What to see in Shiraz
15 November 2018
Shiraz is an Iranian city with 4000 years of history and is a not-to-be missed destination for its traditional houses, mosques, Persian gardens and unique architecture that will fascinate the visitors.
THINGS NOT TO BE MISSED IN SHIRAZ
With a population of almost one and a half million of people, Shiraz is the fifth largest city in Iran and is located at an average altitude of 1500 meters not far from the shores of Persian Gulf. Its ancient origins are testified by the nearby ruins of Persepolis, while in more modern times the city was the residence of wealthy political families and was elected as capital during the Zand dynasty in the 18th century. Mosques, gardens and traditional houses show a unique architecture that will leave visitors amazed.
Sample itinerary in Shiraz:
- Pink Mosque - the Nasir ol Molk mosque, also known as Pink Mosque, features decorations made by millions of ceramic tiles forming huge mosaics where the predominant color is pink. The main sanctuary is illuminated through a large stained glass window in typical Persian architecture which, when hit by sun's rays, projects infinite beams of multicolored light onto the hall.
- Qavam House - it's an amazing traditional house belonged to important families and finely decorated with precious frescoes. On the other hand, the mirror rooms have walls and ceilings completely covered with fragments of mirrors and colored glasses that create an absolutely stunning effect.
- Zinat al-Molk House - another traditional palace with about twenty rooms adorned with superb frescoes, bas-reliefs and paintings, with plenty of rooms having the walls completely covered by mirrors and colored glasses.
- Karim Khan Castle - in the center of Shiraz at the sides of the main square, stands the fortress of Karim Khan, looking like a medieval castle. The structure hosts a museum and the traditional baths.
- Vakil Mosque - another beautiful mosque where pink color predominates over the more classic blue seen in the mosques of other Iranian cities. The prayer hall has an impressive colonnade where each column consists of a single block of stone.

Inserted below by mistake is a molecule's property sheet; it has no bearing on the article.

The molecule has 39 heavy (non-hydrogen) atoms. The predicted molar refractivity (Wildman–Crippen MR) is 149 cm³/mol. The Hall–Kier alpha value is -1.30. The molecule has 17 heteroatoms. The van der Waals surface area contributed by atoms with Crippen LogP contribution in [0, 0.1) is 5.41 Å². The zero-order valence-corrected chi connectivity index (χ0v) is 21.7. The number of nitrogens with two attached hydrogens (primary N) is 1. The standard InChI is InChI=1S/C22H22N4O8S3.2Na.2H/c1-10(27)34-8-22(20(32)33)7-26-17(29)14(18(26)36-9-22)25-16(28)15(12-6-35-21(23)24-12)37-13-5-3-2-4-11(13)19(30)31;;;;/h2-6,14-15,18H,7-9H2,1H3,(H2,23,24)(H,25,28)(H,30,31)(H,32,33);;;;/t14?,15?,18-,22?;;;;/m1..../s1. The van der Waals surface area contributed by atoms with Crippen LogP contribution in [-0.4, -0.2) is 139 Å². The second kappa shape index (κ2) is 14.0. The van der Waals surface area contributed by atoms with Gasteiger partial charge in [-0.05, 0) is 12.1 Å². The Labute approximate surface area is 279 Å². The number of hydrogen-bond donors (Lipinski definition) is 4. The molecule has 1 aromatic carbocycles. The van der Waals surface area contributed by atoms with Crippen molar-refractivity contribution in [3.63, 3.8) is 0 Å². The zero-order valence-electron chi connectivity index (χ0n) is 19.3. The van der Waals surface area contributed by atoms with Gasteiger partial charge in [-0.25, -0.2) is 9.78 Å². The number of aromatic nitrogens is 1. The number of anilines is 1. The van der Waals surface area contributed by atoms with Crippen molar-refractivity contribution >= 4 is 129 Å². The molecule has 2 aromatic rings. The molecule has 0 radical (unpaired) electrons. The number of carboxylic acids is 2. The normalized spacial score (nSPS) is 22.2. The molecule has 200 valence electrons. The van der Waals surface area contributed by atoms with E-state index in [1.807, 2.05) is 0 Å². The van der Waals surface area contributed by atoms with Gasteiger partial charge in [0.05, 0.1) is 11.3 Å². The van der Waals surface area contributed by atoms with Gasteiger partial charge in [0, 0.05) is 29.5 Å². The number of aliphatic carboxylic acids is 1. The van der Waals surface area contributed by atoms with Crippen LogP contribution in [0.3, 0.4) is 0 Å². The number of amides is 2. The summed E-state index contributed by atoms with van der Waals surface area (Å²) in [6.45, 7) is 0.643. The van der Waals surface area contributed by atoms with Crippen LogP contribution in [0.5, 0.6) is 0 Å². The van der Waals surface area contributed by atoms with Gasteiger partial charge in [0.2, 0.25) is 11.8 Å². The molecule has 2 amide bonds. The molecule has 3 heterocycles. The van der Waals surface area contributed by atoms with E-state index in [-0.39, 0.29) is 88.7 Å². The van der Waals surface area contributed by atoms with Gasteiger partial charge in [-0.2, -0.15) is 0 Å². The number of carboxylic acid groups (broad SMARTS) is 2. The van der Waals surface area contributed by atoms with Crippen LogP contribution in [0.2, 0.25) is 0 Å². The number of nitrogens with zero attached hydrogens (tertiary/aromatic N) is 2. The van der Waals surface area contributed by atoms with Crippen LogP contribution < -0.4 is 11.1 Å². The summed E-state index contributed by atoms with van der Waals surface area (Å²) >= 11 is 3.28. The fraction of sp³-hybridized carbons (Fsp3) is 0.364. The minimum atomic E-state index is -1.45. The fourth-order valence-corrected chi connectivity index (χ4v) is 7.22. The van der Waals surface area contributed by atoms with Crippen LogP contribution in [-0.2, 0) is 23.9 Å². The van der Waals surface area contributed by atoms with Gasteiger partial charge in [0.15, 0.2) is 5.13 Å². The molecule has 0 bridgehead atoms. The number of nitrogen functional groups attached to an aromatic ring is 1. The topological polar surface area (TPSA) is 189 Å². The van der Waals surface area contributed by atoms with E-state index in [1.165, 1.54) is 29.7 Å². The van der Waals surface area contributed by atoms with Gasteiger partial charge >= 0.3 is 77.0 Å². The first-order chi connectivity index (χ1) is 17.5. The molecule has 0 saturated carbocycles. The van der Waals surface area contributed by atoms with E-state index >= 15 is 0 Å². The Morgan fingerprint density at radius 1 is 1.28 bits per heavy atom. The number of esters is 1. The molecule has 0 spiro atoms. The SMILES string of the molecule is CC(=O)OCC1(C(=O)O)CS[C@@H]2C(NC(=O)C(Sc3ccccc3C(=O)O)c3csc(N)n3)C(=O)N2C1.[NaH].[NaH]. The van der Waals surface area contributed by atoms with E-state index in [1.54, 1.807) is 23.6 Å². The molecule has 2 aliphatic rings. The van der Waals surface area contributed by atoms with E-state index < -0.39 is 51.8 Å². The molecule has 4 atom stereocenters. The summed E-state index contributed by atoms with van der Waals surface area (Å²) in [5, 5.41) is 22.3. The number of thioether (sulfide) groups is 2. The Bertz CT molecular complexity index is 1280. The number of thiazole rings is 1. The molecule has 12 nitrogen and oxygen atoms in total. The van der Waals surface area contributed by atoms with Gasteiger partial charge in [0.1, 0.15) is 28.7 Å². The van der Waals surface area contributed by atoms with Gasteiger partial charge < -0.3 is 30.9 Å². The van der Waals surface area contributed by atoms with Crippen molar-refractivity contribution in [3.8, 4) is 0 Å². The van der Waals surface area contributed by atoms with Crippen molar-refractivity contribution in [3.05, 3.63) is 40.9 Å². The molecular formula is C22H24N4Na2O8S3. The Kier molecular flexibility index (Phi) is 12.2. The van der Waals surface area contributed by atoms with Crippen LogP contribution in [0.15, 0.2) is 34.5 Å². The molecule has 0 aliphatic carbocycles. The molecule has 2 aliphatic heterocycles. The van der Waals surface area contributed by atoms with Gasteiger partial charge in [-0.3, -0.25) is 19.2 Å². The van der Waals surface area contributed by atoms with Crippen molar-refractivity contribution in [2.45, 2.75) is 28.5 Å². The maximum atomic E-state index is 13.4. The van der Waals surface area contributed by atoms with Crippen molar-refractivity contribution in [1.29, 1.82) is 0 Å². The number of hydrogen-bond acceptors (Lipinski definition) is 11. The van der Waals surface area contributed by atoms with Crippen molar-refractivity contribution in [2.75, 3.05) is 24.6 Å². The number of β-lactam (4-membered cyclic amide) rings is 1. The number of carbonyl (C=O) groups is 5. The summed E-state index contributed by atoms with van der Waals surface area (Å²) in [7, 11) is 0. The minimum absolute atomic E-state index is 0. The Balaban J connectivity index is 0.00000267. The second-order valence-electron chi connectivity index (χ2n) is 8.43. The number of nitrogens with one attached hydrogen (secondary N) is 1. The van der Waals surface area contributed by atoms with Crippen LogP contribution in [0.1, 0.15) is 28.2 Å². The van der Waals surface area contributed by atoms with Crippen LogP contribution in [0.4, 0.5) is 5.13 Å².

- Vakil Bath - a series of mannequins show how the activity took place inside these public baths, also known as Hammam-e Vakil, among rooms finely decorated with frescoes and marble.
- Tomb of Hafez and Saadi - Hafez and Saadi are two poets much loved by Iranians and their tombs are housed at respective mausoleums, surrounded by lush citrus gardens.
- Vakil Bazaar - it's the main bazaar of Shiraz, located in the city center. Here visitors can buy everything from carpets to spices, walking through a dense maze of alleys that occasionally lead into elegant courtyards.
- Shah Cheragh Shrine - it is one of the most important places of worship in Iran and houses the graves of Ahmad and Muhammad, sons of the Shiite Imam Muss al-Kazim and brothers of Ali al-Rida. The main shrine is known as the "mirror mosque" as walls and ceilings are decorated with millions of mirror fragments that reflect the light coming from huge chandeliers. For security reasons it is not possible to access this mosque by carrying backpacks, cameras or telephones.
- Persepolis, The Necropolis and Pasargadae - are the ruins of ancient cities that can be visited on a day tour from Shiraz. To Persepolis, Necropolis and Pasargadae we dedicated another page.